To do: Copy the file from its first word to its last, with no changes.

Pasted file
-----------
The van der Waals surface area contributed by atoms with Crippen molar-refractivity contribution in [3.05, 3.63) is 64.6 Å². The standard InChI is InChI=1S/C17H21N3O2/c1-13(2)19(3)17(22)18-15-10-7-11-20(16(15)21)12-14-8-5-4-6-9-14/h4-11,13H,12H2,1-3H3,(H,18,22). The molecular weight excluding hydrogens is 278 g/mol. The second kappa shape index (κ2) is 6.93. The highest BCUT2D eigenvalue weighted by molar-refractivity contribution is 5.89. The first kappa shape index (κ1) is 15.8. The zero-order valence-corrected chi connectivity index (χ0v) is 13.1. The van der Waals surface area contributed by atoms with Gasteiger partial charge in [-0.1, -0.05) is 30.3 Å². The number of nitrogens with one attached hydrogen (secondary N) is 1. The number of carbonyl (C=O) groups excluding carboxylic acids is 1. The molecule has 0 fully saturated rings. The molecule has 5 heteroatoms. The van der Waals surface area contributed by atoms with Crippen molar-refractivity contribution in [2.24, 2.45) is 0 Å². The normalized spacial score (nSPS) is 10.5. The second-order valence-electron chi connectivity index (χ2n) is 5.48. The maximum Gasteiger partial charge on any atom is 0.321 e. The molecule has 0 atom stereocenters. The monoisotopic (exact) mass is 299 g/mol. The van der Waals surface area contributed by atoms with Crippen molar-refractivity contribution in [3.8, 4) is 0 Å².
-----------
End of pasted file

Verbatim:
The van der Waals surface area contributed by atoms with Crippen molar-refractivity contribution in [3.05, 3.63) is 64.6 Å². The standard InChI is InChI=1S/C17H21N3O2/c1-13(2)19(3)17(22)18-15-10-7-11-20(16(15)21)12-14-8-5-4-6-9-14/h4-11,13H,12H2,1-3H3,(H,18,22). The molecular weight excluding hydrogens is 278 g/mol. The second kappa shape index (κ2) is 6.93. The highest BCUT2D eigenvalue weighted by molar-refractivity contribution is 5.89. The first kappa shape index (κ1) is 15.8. The zero-order valence-corrected chi connectivity index (χ0v) is 13.1. The van der Waals surface area contributed by atoms with Gasteiger partial charge in [-0.1, -0.05) is 30.3 Å². The number of nitrogens with one attached hydrogen (secondary N) is 1. The number of carbonyl (C=O) groups excluding carboxylic acids is 1. The molecule has 0 fully saturated rings. The molecule has 5 heteroatoms. The van der Waals surface area contributed by atoms with Crippen molar-refractivity contribution in [2.24, 2.45) is 0 Å². The normalized spacial score (nSPS) is 10.5. The second-order valence-electron chi connectivity index (χ2n) is 5.48. The maximum Gasteiger partial charge on any atom is 0.321 e. The molecule has 0 atom stereocenters. The monoisotopic (exact) mass is 299 g/mol. The van der Waals surface area contributed by atoms with Crippen molar-refractivity contribution in [3.8, 4) is 0 Å².